How Do You Maintain a Healthy Work-Life Balance?

Saragossa

We asked four of our team members to take us through their thoughts on work-life balance, flexible working, and their own approaches to managing their work and home life.

Rory Gaston, Director

When I started in recruitment, I was definitely guilty of overdoing it.

I would check my phone constantly, every hour I was awake (which was far too much), and felt the need to respond to every email as soon as I received it.

But this had a real effect on the kind of worker I was. Being in the habit of answering every email straight away definitely made me a lot more reactive than proactive. Rather than taking the time to sit on a problem and thinking of the best way to solve it, I would respond first and think later – and this led to more than a few mistakes in my early career.

These days, I’m far stricter with myself. The first thing I will do on a normal working day is organise my emails by importance, highest to lowest. I’ll then spend my day responding to the highest priority issues first and working my way down.

This has been a real game-changer for me and I’d definitely recommend this approach to anyone who finds themselves stretched thin, as it’s allowed me to tackle important issues more effectively, without me getting bogged down by the little things. I’d also suggest turning off pop-up notifications on your phone for emails if you can, so you’re not tempted to fall back into reactive habits.

It’s just as important to look at your at-home rituals as it is to examine your working habits. I once had a rule that as soon as I’d taken off my suit, I wasn’t allowed to think about work.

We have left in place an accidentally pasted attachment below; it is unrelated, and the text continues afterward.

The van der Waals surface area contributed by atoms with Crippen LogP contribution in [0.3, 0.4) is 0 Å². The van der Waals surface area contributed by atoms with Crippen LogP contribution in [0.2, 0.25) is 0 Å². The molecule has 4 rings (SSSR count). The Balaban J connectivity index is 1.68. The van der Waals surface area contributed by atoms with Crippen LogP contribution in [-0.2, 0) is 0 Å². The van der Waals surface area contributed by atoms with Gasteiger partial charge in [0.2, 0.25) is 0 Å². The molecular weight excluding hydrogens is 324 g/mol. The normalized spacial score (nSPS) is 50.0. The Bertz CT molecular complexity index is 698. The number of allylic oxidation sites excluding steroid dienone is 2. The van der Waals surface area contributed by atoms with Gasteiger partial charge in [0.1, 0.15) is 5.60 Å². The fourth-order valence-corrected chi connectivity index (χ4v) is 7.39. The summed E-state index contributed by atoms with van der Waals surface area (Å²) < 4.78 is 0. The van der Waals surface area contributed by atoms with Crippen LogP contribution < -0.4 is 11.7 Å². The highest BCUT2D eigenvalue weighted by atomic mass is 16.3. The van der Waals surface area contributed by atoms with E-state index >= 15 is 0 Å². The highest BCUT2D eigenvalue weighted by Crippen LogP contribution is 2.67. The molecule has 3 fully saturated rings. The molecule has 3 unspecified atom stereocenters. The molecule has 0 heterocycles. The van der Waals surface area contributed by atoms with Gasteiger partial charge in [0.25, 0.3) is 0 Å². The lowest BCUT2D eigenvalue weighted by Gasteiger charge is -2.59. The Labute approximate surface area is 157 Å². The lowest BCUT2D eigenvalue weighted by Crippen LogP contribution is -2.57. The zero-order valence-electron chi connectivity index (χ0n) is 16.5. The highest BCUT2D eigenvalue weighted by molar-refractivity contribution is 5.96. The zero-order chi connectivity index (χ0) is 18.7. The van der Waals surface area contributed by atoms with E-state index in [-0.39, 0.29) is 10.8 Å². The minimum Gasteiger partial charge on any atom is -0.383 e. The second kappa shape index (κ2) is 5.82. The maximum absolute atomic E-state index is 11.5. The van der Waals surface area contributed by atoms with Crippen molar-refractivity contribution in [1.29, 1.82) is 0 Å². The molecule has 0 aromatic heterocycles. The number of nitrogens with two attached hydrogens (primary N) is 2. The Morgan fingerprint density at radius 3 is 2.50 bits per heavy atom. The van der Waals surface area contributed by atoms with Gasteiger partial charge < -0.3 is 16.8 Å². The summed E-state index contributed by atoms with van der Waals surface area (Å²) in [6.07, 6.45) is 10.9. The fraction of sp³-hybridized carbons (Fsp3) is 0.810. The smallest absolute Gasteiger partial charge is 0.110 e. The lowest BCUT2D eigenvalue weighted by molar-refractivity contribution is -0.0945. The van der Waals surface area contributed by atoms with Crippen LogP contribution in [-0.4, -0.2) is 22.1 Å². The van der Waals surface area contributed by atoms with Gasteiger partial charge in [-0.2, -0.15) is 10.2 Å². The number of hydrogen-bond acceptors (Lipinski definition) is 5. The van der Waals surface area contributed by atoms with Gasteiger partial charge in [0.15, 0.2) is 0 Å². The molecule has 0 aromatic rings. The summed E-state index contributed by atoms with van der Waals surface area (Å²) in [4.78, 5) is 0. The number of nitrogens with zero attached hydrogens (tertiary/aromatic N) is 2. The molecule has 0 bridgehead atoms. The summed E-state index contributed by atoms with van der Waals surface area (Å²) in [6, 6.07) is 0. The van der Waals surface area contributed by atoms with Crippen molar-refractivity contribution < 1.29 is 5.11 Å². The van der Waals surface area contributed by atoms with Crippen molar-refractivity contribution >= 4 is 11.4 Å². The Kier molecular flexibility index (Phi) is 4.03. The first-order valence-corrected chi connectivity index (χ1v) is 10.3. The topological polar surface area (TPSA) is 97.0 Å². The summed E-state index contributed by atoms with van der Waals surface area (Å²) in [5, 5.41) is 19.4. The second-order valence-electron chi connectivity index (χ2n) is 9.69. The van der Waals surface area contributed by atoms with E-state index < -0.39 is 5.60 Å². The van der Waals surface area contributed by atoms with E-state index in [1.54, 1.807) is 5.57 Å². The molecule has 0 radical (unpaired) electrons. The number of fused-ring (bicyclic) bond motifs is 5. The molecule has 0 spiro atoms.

Now I have an even simpler rule – as soon as I get home, I put my phone away and – apart from quickly dealing with any urgent issues before bed – I don’t look at it again. I think it’s essential for any hard-working person to have a ‘work mode’ and a ‘home mode’, and that can be almost impossible when you’re constantly connected to the office by technology.

This may not always be practical – if I’m dealing with an international client, I may need to keep my phone on slightly later than usual. Any rules or routines you set for yourself need to be pragmatic, and you can’t get too upset if you break them every now and again. But don’t tell someone that you’ll be able to get something over to them by 3am – that’s when you should be sleeping.

More and more agencies are offering some flexibility to their consultants, and I think this can only be a good thing. Ultimately, just because a certain approach works for you, it doesn’t mean it will for everyone.

Coming up with a work-life balance strategy that suits you can take some time and will usually involve more than a bit of trial and error. As a manager, your responsibility is to equip people to do the best job they can possibly do – and that includes letting them make a few mistakes along the way.

Jason Howlin, Team Manager

I’m a person of structure, so having clearly defined working hours works really well for me. If I have too much flexibility, I can’t focus fully, as I feel I need to be in the office to get 100% out of myself.

When I’m in the office, I try and get as much done as possible, so that when I leave at 6pm I’m safe in the knowledge that I’ve had a good day and I can relax in the evening. If I do end up checking an email at home, it’s because I enjoy the buzz of hearing some good news later in the day – but only if it’s super urgent do I feel I need to respond.

For most good recruiters who’ve been doing the job for longer than 6 months, the hardest thing is often switching off after you leave. I really had to train myself not to think about work after I left the office. In particular, the temptation to work when on annual leave was really strong – I always worried I was letting people down if I wasn’t responding to them as soon as possible. That’s where it’s important to have a collaborative team who you can trust to take things on in your absence.